CS/HB 833 (Duggan) is a comprehensive bill relating to short term rentals (STRs). Of interest to municipal operations, the bill:
- Standardizes what local governments can require as part of a local registration program
- Provides new enforcement measures to suspend or revoke licenses for noncompliance
- Places significant new enforcement responsibilities on the Department of Business and Professional Regulation and new accountability measures on advertising platforms
- Maintains the grandfather for ordinances adopted prior to June 1, 2011.
CS/HB 833 will be considered by the House Ways and Means Committee on Wednesday, April 12 at 3:00 pm (EST).
The League has identified 3 main concerns with the bill:
- Arbitrary Registration fees – The bill caps registrations fee at $50 for an individual unit and $100 for collective registrations (this could include up to 75 houses or units at various locations). These fees will not cover the cost of inspection and enforcement, forcing cities to subsidize this with taxpayer dollars. Please support amending HB 833 to allow cities to charge a reasonable fee that will cover the cost to run the registration program.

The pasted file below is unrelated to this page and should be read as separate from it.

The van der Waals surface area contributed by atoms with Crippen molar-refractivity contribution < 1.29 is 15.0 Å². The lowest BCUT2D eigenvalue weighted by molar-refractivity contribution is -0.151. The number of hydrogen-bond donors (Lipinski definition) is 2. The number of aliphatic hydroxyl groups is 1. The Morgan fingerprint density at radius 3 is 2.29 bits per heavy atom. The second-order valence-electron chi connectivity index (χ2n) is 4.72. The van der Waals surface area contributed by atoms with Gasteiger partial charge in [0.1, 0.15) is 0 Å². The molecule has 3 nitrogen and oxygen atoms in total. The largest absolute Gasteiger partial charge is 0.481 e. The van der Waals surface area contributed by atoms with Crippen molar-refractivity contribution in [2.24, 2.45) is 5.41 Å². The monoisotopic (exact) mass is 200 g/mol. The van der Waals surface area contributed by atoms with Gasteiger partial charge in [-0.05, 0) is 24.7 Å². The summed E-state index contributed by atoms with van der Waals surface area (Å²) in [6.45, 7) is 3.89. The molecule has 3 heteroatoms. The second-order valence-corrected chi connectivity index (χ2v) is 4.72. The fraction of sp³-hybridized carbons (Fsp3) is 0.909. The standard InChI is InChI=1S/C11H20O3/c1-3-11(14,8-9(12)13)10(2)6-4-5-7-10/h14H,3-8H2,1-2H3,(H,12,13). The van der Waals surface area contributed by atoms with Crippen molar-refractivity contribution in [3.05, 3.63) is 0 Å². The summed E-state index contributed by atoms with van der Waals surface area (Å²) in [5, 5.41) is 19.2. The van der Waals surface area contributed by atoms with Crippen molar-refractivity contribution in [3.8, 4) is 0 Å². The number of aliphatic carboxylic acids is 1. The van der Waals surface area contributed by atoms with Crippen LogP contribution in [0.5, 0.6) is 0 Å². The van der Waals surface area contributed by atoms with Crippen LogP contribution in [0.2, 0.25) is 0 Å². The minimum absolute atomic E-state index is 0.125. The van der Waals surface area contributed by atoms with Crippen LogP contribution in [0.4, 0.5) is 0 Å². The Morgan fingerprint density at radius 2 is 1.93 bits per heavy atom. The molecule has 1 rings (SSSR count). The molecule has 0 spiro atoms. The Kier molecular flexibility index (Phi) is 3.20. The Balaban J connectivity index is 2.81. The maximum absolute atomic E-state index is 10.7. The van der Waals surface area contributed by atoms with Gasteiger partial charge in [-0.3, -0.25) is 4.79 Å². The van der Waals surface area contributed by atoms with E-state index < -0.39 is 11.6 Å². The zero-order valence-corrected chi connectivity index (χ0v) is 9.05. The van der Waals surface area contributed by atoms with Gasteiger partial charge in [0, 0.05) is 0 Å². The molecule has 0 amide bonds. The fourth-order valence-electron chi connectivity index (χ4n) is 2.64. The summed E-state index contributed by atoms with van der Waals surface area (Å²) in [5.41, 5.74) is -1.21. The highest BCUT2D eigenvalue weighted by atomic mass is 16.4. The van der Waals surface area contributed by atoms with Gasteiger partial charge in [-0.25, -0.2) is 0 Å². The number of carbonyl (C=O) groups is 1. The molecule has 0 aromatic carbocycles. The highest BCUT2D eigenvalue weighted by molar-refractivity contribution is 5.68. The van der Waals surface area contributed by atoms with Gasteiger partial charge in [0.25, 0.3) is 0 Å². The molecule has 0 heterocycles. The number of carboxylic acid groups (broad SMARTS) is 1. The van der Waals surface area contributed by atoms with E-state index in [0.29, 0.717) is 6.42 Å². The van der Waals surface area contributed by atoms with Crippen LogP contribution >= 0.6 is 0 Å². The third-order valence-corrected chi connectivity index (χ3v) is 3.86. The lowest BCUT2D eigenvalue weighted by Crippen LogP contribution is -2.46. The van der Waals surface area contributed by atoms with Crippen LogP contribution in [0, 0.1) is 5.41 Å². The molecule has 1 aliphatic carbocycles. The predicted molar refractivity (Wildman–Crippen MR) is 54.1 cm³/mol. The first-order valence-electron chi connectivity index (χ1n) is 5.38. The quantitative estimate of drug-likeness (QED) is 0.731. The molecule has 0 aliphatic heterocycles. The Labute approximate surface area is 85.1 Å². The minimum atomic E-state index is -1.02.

- Occupancy Limits - The bill restricts the ability of local governments to limit occupancy. Almost every negative secondary impact seen in residential neighborhoods from short-term rentals stems from occupancy. The number of people staying in a vacation rental directly impacts the amount of noise, trash produced, and the number of cars in the driveway, on the street, or in the yard. Many existing ordinances limit occupancy to two people per bedroom plus an additional two (4 bedroom house = maximum occupancy of 10), or the occupancy is tied to the square footage of the dwelling (1 person per 200 sq. ft.). If cities are prohibited from addressing occupancy, please include a reasonable statewide standard for occupancy.
- Improve State Enforcement of STRs – CS/HB 833 places significant new responsibilities on the Department of Business and Professional Regulation (DBPR) by requiring the agency to direct advertising platforms to remove unlicensed listings. This language needs to be strengthened to ensure compliance. Violations of state law should be taken seriously and enforced accordingly, and DBPR must have the resources to do so.